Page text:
"I have no choice but to work on streets to earn a livelihood and support my family," shrugged a 13-year-old boy who introduced himself as Bashir.
Revealing his ordeal, young Bashir, like many Afghan kids, bears one name and acts as a traffic guide at the busy Malik Asghar square to help trapped cars out of the traffic jam.
He told Xinhua that his father was killed in a suicide bombing three years ago, and he had to quit school and work on the street to support his family.
"The lingering war has devoured the country, and the death of my father has deprived me and my whole family of happiness," Bashir said.
He hoped that one day peace could finally reach this place and he could stand on his feet.
The prolonged war and civil strife have deprived millions of Afghan children of their right for education. Many Afghan children have been killed, maimed and orphaned due to the protracted war in the country.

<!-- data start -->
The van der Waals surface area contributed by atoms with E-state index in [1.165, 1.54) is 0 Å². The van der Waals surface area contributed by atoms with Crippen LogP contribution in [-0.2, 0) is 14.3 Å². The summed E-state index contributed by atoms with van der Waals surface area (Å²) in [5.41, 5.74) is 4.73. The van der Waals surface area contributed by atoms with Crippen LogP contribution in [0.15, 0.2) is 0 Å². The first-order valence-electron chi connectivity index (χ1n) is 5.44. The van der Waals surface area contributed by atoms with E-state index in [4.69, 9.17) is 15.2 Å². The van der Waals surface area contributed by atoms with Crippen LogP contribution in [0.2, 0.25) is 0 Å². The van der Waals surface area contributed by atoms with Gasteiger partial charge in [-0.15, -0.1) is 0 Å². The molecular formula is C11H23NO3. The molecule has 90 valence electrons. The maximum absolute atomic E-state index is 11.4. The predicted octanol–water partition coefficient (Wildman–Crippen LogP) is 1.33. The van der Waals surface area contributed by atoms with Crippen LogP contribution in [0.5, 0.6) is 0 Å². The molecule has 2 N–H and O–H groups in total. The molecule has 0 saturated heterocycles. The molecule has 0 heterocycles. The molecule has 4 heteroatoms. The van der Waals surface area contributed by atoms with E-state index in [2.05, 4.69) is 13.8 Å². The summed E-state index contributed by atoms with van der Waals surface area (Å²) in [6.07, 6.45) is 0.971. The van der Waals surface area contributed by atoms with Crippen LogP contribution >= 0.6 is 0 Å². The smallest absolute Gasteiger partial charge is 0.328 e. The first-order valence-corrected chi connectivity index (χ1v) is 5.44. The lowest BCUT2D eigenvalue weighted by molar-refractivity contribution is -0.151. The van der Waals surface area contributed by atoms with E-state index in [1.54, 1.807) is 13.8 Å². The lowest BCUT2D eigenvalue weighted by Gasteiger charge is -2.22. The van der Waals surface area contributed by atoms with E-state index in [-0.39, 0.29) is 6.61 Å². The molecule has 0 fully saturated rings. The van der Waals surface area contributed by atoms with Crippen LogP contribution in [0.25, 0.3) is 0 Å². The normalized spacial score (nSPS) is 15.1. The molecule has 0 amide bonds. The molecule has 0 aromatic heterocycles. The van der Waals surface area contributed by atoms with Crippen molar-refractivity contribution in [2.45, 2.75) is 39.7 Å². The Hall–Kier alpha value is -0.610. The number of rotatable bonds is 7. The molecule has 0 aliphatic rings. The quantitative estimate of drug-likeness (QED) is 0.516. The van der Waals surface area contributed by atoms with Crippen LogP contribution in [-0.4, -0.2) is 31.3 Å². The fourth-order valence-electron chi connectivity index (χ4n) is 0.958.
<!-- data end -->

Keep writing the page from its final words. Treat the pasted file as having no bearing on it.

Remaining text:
According to statistics compiled by UNICEF, an estimated 3.7 million children are out-of-school in Afghanistan due to security incidents, poverty and cultural barriers, and 60 percent of them are girls.
In the first half of 2018 alone, 363 children were reportedly killed in armed attacks, while 992 others injured.
There are about 2.3 million street children in Afghanistan, according to the Ministry of Labor and Social Affairs, and half of them are engaged in forced labor such as brick making, car washing and shoe polishing.
"I quitted school two years ago. Since then I have been working on the streets in Kabul and polishing shoes to earn a living and support my family to survive," an 11-year-old boy named Abdul Baqi, who also lost his father in a suicide car bomb two years ago, told Xinhua.